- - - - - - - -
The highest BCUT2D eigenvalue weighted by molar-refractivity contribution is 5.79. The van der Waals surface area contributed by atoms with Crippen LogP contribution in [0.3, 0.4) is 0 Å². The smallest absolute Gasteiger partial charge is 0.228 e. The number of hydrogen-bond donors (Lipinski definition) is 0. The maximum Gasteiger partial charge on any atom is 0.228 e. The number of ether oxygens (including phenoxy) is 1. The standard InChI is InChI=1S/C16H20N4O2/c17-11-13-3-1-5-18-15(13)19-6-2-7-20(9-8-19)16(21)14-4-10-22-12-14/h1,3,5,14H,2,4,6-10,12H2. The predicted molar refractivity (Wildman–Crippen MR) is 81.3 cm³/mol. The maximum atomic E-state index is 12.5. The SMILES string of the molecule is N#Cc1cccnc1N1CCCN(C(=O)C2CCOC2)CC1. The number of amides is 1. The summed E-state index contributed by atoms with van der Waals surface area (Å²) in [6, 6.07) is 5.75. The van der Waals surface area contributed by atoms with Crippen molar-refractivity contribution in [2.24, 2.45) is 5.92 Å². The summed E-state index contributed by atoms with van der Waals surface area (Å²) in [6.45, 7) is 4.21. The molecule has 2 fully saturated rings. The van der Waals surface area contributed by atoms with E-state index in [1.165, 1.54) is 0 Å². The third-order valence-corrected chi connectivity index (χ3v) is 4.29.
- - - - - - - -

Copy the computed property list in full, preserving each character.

The highest BCUT2D eigenvalue weighted by molar-refractivity contribution is 5.79. The van der Waals surface area contributed by atoms with Crippen LogP contribution in [0.3, 0.4) is 0 Å². The smallest absolute Gasteiger partial charge is 0.228 e. The number of hydrogen-bond donors (Lipinski definition) is 0. The maximum Gasteiger partial charge on any atom is 0.228 e. The number of ether oxygens (including phenoxy) is 1. The standard InChI is InChI=1S/C16H20N4O2/c17-11-13-3-1-5-18-15(13)19-6-2-7-20(9-8-19)16(21)14-4-10-22-12-14/h1,3,5,14H,2,4,6-10,12H2. The predicted molar refractivity (Wildman–Crippen MR) is 81.3 cm³/mol. The maximum atomic E-state index is 12.5. The SMILES string of the molecule is N#Cc1cccnc1N1CCCN(C(=O)C2CCOC2)CC1. The number of amides is 1. The summed E-state index contributed by atoms with van der Waals surface area (Å²) in [6, 6.07) is 5.75. The van der Waals surface area contributed by atoms with Crippen molar-refractivity contribution in [2.24, 2.45) is 5.92 Å². The summed E-state index contributed by atoms with van der Waals surface area (Å²) in [6.45, 7) is 4.21. The molecule has 2 fully saturated rings. The van der Waals surface area contributed by atoms with E-state index in [1.165, 1.54) is 0 Å². The third-order valence-corrected chi connectivity index (χ3v) is 4.29.